During our visit, once the Bomba class finished, it was time for students to learn to dance the Plena. Unlike the Bomba, the Plena is danced by couples. This dance originated in Ponce around 1900. Plena music didn’t have any lyrics until around 1907 and then it became the voice of the community, especially in the barrios where descendants of slaves lived. Plena was the daily newspaper sung out.  The school’s Pleneros, as the musicians playing plena music are called, play authentic, organic instruments -- hand held percussion instruments called panderos: the tumbador (largest), the seguidor (medium-sized panderreta) and the requinto (smallest). These are joined by a güiro, maracas, and sometimes a cuatro. Unlike the Bomba’s large barriles drums, pleneros can carry their instruments easily to share the news via music.

Even in the diaspora communities, there are certain songs heard in childhood that connect us to things that occurred on the island decades ago, like Cortaron a Elena o Temporal. No matter where we live, we and these songs are part of the fabric of the culture of Puerto Rico.  Gladys Cepeda Cámara: “Our culture is not only our music, it’s our values and our customs, our cuisine – el sofrito, la pinta del plátano! It is encouraging when Boricuas in the diaspora want to learn more about our culture, their culture. The most important thing for us is that once our students absorb these teachings, we want them to continue to honor them, wherever they may live. That’s why we worked so hard to establish our school. We didn’t want these values to disappear. We are honored to be able to continue these teachings.” La Escuela offers group classes and also private lessons by appointment. Classes are given in Bomba and Plena to singles, and couples can also learn how to dance the Plena together.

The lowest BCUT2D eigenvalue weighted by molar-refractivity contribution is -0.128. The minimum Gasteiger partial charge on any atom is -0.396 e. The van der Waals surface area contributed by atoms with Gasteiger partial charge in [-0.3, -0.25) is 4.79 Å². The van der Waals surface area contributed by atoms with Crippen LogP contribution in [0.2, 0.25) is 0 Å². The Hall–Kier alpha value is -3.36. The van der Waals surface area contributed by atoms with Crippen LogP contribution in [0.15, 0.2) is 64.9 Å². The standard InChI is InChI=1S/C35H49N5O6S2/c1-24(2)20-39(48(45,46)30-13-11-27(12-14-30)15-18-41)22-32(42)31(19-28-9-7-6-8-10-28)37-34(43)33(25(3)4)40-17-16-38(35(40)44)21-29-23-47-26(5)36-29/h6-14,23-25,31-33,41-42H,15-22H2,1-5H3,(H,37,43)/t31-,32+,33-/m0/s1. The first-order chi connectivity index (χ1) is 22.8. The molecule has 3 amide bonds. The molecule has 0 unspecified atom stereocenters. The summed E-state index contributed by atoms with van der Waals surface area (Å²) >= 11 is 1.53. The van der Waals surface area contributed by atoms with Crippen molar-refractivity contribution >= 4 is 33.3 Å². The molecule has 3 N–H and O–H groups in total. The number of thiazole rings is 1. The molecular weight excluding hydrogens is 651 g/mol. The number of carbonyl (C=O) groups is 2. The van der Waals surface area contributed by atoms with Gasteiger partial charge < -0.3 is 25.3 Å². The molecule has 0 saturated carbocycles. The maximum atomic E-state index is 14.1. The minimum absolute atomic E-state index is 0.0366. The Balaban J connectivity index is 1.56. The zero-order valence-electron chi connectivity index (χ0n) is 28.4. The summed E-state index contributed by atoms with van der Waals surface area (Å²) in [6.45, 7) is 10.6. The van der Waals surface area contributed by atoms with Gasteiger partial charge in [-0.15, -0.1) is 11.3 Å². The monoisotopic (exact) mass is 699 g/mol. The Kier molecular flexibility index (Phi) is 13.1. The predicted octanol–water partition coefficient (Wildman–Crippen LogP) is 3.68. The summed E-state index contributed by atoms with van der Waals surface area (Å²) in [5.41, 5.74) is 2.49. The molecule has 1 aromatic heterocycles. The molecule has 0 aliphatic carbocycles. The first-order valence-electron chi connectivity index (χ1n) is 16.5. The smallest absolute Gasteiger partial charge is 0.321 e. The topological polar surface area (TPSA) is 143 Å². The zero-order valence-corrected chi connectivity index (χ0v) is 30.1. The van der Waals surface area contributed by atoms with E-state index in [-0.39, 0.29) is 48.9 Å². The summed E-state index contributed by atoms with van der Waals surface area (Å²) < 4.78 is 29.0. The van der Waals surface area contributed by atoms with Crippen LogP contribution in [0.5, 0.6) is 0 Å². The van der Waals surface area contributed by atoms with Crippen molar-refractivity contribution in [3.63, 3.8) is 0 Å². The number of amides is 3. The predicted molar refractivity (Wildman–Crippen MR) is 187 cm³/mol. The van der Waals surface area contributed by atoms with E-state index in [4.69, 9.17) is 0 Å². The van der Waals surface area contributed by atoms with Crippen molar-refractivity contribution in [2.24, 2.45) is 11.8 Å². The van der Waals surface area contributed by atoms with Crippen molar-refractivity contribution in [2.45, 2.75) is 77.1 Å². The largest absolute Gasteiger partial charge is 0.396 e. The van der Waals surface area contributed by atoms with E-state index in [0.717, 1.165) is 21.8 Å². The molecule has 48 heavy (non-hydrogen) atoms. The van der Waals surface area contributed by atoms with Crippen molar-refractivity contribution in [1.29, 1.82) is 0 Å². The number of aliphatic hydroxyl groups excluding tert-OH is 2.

It was an honor to speak with el profesor Modesto Cepeda and see the pride in his eyes as he talks about the school. After so many years of hard work, hope, and struggle, the school is standing as a beacon keeping these rich cultural traditions alive. It is Puerto Rico’s native folklore, of the people, by the people, wherever they may roam.  He is very proud of the fact that they are teaching the youth (local and abroad), to be proud of their cultural heritage.  The children enrolled in lessons get to perform as Los Cepeditas and they are a joy to watch! Students develop self-esteem and learn to socialize with others face to face, palm to palm, heart to heart. The dancers and drummers exercise their bodies and their minds. La Escuela Rafael Cepeda Atiles is an institution grounded in the knowledge that these music and dance genres will endure, just as its original creators endured tough lives.  One can already see the cultural traditions’ future secured in Modesto’s grandchildren (daughter Brenda’s son and daughter) who already demonstrate a talent for the drumming and dancing beyond their tender years.